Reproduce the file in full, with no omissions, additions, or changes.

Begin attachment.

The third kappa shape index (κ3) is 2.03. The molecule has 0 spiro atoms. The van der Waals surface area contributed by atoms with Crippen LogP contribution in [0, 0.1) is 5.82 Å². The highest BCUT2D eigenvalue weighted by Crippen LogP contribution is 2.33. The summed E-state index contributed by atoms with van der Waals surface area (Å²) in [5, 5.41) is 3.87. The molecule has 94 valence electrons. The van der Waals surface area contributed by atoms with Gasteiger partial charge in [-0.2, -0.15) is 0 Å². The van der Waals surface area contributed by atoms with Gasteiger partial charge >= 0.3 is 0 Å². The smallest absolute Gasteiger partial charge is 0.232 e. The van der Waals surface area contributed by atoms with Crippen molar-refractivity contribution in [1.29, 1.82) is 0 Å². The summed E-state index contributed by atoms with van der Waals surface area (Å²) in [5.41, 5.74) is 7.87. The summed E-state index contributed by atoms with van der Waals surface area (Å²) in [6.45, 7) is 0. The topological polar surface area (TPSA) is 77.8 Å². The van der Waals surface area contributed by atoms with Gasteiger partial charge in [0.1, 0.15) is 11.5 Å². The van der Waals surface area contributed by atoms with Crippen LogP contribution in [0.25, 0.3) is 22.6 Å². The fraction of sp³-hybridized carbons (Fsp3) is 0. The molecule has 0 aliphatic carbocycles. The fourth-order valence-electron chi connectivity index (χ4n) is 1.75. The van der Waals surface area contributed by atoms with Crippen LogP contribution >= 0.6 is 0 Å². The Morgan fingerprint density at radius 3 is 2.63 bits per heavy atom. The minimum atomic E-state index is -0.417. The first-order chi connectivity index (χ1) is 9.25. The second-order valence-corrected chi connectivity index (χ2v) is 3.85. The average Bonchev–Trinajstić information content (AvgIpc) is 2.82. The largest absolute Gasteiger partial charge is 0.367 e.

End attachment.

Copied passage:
The third kappa shape index (κ3) is 2.03. The molecule has 0 spiro atoms. The van der Waals surface area contributed by atoms with Crippen LogP contribution in [0, 0.1) is 5.82 Å². The highest BCUT2D eigenvalue weighted by Crippen LogP contribution is 2.33. The summed E-state index contributed by atoms with van der Waals surface area (Å²) in [5, 5.41) is 3.87. The molecule has 94 valence electrons. The van der Waals surface area contributed by atoms with Gasteiger partial charge in [-0.2, -0.15) is 0 Å². The van der Waals surface area contributed by atoms with Gasteiger partial charge >= 0.3 is 0 Å². The smallest absolute Gasteiger partial charge is 0.232 e. The van der Waals surface area contributed by atoms with Crippen molar-refractivity contribution in [1.29, 1.82) is 0 Å². The summed E-state index contributed by atoms with van der Waals surface area (Å²) in [5.41, 5.74) is 7.87. The summed E-state index contributed by atoms with van der Waals surface area (Å²) in [6.45, 7) is 0. The topological polar surface area (TPSA) is 77.8 Å². The van der Waals surface area contributed by atoms with Gasteiger partial charge in [0.1, 0.15) is 11.5 Å². The van der Waals surface area contributed by atoms with Crippen LogP contribution in [0.25, 0.3) is 22.6 Å². The fraction of sp³-hybridized carbons (Fsp3) is 0. The molecule has 0 aliphatic carbocycles. The fourth-order valence-electron chi connectivity index (χ4n) is 1.75. The van der Waals surface area contributed by atoms with Crippen LogP contribution >= 0.6 is 0 Å². The Morgan fingerprint density at radius 3 is 2.63 bits per heavy atom. The minimum atomic E-state index is -0.417. The first-order chi connectivity index (χ1) is 9.25. The second-order valence-corrected chi connectivity index (χ2v) is 3.85. The average Bonchev–Trinajstić information content (AvgIpc) is 2.82. The largest absolute Gasteiger partial charge is 0.367 e.